The real sense of “pedant” as used above is “pedantic”, meaning overly concerned with formal rules and trivial points of learning/Being showy of one’s knowledge, often in a boring manner… Often used to describe a person who emphasizes his/her knowledge through the use of vocabulary

    Also, regarding looking stuff up, if you have or can get Mozilla’s free Firefox web browser, any time you come across a word (or anything else) you want to look up, you can just right click on it and a menu pops up with “search web for ____” which is a FANTASTIC feature.

    Rock on.

  • avatar
    Lesley Wimbush

    I just spent three weeks with the SX4 – two with the AWD, one with the base model FWD. Took the AWD waaaay up north through Sudbury and past Elliott Lake and came away with a great respect and fondness for its handling of rabbly twisty roads. 1400 kms in two days also left me with a deep appreciation of its meager appetite too – I spent less than $125 on that trip.
    The tall profile made it vulnerable to strong winds, had to keep both hands on the wheel on wide open major highways. Having seen pics of the Rally bred version, I can imagine it would handle really well with a similar drop kit.
    Of the two – the FWD had quicker throttle response and felt lighter.
    Totally agree with you on the need for sixth gear – I found myself constantly wanting to shift.
    Also… the turn signals are far too quiet. :))
    Great review Jonny.

  • avatar
    Jonny Lieberman

    Lesley brings up an interesting point or two.

    We don’t get a “base” FWD model — all SX$s in the US (she’s in Canada) are AWD.

    As far as fuel economy goes… I was driving around like a jackass 50% of the time (dropping the clutch) and moving at 80mph the rest (er… so maybe that’s 100%).

    I saw 24.2mpg

  • avatar


    Apparently there’s an optional automatic. Did you check that one out? If so, any impressions?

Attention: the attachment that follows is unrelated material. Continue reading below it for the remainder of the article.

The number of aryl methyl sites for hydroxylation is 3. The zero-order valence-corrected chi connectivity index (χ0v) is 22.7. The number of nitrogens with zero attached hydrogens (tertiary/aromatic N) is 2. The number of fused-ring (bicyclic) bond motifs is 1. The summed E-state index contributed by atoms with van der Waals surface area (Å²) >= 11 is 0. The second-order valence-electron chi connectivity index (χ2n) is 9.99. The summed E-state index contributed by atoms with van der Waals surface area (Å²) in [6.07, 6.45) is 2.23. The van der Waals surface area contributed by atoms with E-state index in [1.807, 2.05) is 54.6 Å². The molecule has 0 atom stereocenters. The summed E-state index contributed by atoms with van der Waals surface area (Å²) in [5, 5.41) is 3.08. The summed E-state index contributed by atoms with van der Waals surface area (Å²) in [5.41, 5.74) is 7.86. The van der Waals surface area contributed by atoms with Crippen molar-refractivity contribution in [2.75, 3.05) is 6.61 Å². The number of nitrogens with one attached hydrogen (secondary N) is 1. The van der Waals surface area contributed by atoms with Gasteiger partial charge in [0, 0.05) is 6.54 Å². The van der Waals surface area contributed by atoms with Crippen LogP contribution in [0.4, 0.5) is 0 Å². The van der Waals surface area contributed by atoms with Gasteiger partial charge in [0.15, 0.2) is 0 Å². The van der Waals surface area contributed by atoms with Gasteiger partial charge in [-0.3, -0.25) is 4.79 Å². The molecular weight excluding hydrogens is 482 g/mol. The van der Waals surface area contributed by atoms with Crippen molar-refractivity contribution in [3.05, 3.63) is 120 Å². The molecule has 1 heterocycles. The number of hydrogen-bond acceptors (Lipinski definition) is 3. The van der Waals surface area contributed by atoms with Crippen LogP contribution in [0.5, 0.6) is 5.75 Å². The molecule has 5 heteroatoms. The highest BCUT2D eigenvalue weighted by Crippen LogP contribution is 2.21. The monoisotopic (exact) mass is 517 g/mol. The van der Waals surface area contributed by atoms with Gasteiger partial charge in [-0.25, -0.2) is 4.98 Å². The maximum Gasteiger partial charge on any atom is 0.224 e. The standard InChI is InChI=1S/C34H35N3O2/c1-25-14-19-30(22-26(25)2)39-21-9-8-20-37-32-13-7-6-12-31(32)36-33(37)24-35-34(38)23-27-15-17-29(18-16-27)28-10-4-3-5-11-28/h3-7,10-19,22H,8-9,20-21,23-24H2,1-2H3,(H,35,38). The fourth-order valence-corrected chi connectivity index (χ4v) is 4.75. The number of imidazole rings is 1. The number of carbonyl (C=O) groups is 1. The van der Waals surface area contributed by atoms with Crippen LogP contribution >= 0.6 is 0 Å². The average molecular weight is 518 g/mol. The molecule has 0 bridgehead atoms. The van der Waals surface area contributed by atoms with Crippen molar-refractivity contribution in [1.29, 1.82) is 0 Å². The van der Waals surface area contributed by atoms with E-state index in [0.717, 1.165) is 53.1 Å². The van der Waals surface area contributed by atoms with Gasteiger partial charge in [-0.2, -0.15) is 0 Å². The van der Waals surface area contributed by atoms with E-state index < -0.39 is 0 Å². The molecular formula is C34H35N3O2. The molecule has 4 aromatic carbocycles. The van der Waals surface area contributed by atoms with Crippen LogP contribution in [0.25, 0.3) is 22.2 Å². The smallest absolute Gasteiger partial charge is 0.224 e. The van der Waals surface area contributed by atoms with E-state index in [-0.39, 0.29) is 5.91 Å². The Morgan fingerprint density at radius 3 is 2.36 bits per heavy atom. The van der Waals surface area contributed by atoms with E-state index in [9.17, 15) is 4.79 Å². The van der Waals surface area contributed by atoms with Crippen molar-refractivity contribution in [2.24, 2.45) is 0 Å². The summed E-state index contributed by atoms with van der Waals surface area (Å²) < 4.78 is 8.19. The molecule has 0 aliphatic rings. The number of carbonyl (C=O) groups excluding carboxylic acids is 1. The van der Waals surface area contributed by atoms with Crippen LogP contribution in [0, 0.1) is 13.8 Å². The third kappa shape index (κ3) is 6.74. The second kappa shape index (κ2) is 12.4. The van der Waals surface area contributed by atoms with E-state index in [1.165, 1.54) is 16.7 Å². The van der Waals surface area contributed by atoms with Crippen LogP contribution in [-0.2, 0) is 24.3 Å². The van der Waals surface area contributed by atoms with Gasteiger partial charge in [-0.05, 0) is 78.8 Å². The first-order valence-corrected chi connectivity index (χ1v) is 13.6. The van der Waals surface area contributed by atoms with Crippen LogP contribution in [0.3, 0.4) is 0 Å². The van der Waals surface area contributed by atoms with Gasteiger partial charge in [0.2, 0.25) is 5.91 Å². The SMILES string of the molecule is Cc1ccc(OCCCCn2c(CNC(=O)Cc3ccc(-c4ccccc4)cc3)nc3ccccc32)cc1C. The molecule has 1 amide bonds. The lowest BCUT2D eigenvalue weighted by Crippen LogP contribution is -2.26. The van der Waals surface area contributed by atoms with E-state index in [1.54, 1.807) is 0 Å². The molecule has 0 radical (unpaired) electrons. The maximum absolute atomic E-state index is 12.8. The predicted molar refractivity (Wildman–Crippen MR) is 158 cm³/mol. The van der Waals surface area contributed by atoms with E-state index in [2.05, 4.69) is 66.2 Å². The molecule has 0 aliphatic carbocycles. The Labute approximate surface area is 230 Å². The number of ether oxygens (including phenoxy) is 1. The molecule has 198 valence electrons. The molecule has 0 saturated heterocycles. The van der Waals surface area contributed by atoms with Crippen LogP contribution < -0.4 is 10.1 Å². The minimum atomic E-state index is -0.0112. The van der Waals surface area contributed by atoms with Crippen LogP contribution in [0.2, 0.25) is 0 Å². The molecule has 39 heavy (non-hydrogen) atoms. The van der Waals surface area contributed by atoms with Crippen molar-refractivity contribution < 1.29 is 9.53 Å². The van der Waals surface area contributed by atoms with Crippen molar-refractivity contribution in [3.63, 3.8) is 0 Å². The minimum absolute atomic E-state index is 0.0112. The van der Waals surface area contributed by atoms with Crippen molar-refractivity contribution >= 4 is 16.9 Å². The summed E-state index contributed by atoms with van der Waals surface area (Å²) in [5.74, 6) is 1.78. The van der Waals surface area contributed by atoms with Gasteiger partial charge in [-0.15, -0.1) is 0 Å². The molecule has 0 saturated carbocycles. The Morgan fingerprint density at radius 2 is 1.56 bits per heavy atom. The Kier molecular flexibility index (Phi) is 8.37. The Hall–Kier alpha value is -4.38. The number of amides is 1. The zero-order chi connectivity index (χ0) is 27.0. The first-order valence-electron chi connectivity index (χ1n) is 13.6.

• avatar
    Brendan McAleer

    Lesley, e-mailed you.

    JL, sounds like this car means Suzuki is making fun small cars again. it’s what they’re best at, and I too (like most people on the board) have fond memories of the old Swift GTi (or GT after VW sued ’em).

    Actually, I once rode in a 200hp Suzuki Forsa. Gah.

  • avatar

    Jonny: you mentioned the engine noise was intrusive but was the engine smooth and free-revving ?

    8.3 seconds to 60 is not bad at all.

    This seems like a very good buy especially with the 7 year, 100K mile, no deductible, fully transferable warranty.

  • avatar
    Jonny Lieberman

    According to Edmunds, the auto hits 60mph in…wait for it… 11 seconds. I didn’t drive the auto.

    8.3 might also be a bit optomistic for the manual. That would be a full second faster than the Ford Fusion with the I4 that I’m still in love with. And… the Ford is only $2,000 more. Still, the SX4’s engine is smooth enough and likes to be in the 4000-5000rpm band most of all.

    Actually, because of the gearing, that’s where it will live most of its life.

  • avatar
    Lesley Wimbush

    I was lucky enough to have a shakedown ride in the 2004 Suzuki Swift+ rally car that won the P3 Canadian Championship – it was tight and nimble as a flea! So I was really eager to get into the SX4. I’m hoping to get one as an official car (as I did with the Caliber R/T) this fall – it would be a blast.
    I drove the automatic at CCOTY, and while I did like the car, rated it second, behind the new Rabbit which came with stick. It’s just so much quicker in a manual. Although the auto wasn’t a total slushbox.
    I too found the engine somewhat … buzzy at high revs.
    My AWD press car was out of alignment and developed a steadily worsening steering wheel vibration – as well as a blown speaker. The second car had none of these problems.

  • avatar
    Jonny Lieberman

    Lesley — could you confirm or deny my impression of the handling? I found it to be way, way above what you would except in a $14,999 car.

    The SX4 really had the moves.

  • avatar
    Lesley Wimbush

    Absolutely! I wanted the little bugger. The northern roads are unbelievably rugged – many of them hug sheer rock face, with guardrail and water on the other side, so I really had a chance to push it, with and without AWD engaged. It was tight! I actually laughed out loud a few times driving it.
    (check out these rock walls!

    Although.. did you find the revs took a while to go down – maybe a drive-by-wire throttle thing?

    The base model was quicker to respond – a lot quicker. Probably a weight issue. It threw me a bit… no power keyfob so it took me a while to find the bugger in the fleet parking lot, lol. Usually I press the button and look to see which one beckons.

  • avatar

    I’ve uploaded three of the pics I took of the SX4 at the show.. two of them were taken in a dark tent with bright sun pouring through a the window so excuse the halo effect. (interior..insert cupholder joke here..)

  • avatar

    decidedly Japanese runabout

    This is lame johnny…. You need to do more research first. A layman like me know that this sx4 is a carbon copy of fiat vehicle (cant remember the name) and was designed in (drumroll please) ITALY.

  • avatar

    @Seth…this was discussed above. ^^

  • avatar

    “Suzuki makes CARS?!?”